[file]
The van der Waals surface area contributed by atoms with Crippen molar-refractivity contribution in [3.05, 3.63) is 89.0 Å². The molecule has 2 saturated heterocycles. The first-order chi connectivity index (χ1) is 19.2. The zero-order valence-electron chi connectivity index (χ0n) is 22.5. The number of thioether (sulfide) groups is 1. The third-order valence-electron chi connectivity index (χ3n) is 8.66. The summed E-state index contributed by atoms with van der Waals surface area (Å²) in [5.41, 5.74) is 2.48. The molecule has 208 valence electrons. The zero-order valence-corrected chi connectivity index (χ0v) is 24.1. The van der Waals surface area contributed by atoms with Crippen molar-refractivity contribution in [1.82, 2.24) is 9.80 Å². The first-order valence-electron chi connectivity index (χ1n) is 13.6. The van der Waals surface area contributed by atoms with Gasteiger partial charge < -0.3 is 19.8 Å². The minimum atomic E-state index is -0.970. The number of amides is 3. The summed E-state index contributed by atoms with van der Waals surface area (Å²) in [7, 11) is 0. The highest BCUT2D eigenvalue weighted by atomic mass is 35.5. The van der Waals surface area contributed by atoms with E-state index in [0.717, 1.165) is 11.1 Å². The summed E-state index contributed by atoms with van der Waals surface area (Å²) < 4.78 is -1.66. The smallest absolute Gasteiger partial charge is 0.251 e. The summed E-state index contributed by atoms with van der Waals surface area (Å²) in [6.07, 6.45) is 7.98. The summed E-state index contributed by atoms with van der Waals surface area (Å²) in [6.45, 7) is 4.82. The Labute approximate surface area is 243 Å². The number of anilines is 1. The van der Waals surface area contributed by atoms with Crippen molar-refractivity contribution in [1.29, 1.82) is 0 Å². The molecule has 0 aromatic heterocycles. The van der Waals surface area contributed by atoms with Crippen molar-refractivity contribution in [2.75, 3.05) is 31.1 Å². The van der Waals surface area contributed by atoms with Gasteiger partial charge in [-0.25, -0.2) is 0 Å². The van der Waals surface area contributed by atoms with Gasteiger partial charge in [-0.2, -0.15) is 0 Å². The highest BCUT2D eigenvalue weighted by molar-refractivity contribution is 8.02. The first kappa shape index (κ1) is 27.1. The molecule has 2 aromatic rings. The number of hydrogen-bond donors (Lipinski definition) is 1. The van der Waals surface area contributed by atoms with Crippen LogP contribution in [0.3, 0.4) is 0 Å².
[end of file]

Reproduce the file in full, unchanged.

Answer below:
The van der Waals surface area contributed by atoms with Crippen molar-refractivity contribution in [3.05, 3.63) is 89.0 Å². The molecule has 2 saturated heterocycles. The first-order chi connectivity index (χ1) is 19.2. The zero-order valence-electron chi connectivity index (χ0n) is 22.5. The number of thioether (sulfide) groups is 1. The third-order valence-electron chi connectivity index (χ3n) is 8.66. The summed E-state index contributed by atoms with van der Waals surface area (Å²) in [5.41, 5.74) is 2.48. The molecule has 208 valence electrons. The zero-order valence-corrected chi connectivity index (χ0v) is 24.1. The van der Waals surface area contributed by atoms with Crippen molar-refractivity contribution in [1.82, 2.24) is 9.80 Å². The first-order valence-electron chi connectivity index (χ1n) is 13.6. The van der Waals surface area contributed by atoms with Gasteiger partial charge < -0.3 is 19.8 Å². The minimum atomic E-state index is -0.970. The number of amides is 3. The summed E-state index contributed by atoms with van der Waals surface area (Å²) in [7, 11) is 0. The highest BCUT2D eigenvalue weighted by atomic mass is 35.5. The van der Waals surface area contributed by atoms with E-state index in [0.717, 1.165) is 11.1 Å². The summed E-state index contributed by atoms with van der Waals surface area (Å²) < 4.78 is -1.66. The smallest absolute Gasteiger partial charge is 0.251 e. The summed E-state index contributed by atoms with van der Waals surface area (Å²) in [6.07, 6.45) is 7.98. The summed E-state index contributed by atoms with van der Waals surface area (Å²) in [6.45, 7) is 4.82. The Labute approximate surface area is 243 Å². The number of anilines is 1. The van der Waals surface area contributed by atoms with Crippen molar-refractivity contribution in [1.29, 1.82) is 0 Å². The molecule has 0 aromatic heterocycles. The van der Waals surface area contributed by atoms with Crippen molar-refractivity contribution in [2.75, 3.05) is 31.1 Å². The van der Waals surface area contributed by atoms with Gasteiger partial charge in [-0.25, -0.2) is 0 Å². The van der Waals surface area contributed by atoms with Gasteiger partial charge in [-0.2, -0.15) is 0 Å². The highest BCUT2D eigenvalue weighted by molar-refractivity contribution is 8.02. The first kappa shape index (κ1) is 27.1. The molecule has 2 aromatic rings. The number of hydrogen-bond donors (Lipinski definition) is 1. The van der Waals surface area contributed by atoms with Crippen LogP contribution in [0.3, 0.4) is 0 Å².